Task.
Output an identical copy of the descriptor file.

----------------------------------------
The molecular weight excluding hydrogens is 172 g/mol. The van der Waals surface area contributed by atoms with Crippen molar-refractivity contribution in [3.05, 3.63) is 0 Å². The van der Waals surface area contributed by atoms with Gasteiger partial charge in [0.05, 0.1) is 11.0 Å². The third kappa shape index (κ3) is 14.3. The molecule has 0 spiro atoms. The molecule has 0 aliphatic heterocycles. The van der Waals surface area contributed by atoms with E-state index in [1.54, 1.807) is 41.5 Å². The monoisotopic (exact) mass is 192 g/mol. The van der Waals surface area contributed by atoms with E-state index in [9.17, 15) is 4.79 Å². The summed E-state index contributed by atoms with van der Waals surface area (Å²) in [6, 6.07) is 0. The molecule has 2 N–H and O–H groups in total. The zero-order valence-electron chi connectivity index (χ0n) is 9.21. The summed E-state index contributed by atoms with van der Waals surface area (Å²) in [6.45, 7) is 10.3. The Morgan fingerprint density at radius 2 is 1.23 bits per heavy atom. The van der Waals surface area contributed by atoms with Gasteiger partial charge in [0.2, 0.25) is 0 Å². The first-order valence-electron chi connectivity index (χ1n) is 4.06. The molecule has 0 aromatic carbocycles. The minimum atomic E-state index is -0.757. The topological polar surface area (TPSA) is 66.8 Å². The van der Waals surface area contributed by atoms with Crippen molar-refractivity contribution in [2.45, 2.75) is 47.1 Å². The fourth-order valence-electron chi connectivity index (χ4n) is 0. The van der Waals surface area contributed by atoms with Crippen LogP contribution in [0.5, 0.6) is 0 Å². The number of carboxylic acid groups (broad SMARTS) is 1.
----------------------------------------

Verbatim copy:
The molecular weight excluding hydrogens is 172 g/mol. The van der Waals surface area contributed by atoms with Crippen molar-refractivity contribution in [3.05, 3.63) is 0 Å². The van der Waals surface area contributed by atoms with Gasteiger partial charge in [0.05, 0.1) is 11.0 Å². The third kappa shape index (κ3) is 14.3. The molecule has 0 spiro atoms. The molecule has 0 aliphatic heterocycles. The van der Waals surface area contributed by atoms with E-state index in [1.54, 1.807) is 41.5 Å². The monoisotopic (exact) mass is 192 g/mol. The van der Waals surface area contributed by atoms with E-state index in [9.17, 15) is 4.79 Å². The summed E-state index contributed by atoms with van der Waals surface area (Å²) in [6, 6.07) is 0. The molecule has 2 N–H and O–H groups in total. The zero-order valence-electron chi connectivity index (χ0n) is 9.21. The summed E-state index contributed by atoms with van der Waals surface area (Å²) in [6.45, 7) is 10.3. The Morgan fingerprint density at radius 2 is 1.23 bits per heavy atom. The van der Waals surface area contributed by atoms with Gasteiger partial charge in [0.2, 0.25) is 0 Å². The first-order valence-electron chi connectivity index (χ1n) is 4.06. The molecule has 0 aromatic carbocycles. The minimum atomic E-state index is -0.757. The topological polar surface area (TPSA) is 66.8 Å². The van der Waals surface area contributed by atoms with Crippen molar-refractivity contribution in [2.45, 2.75) is 47.1 Å². The fourth-order valence-electron chi connectivity index (χ4n) is 0. The van der Waals surface area contributed by atoms with Crippen LogP contribution in [0.5, 0.6) is 0 Å². The number of carboxylic acid groups (broad SMARTS) is 1.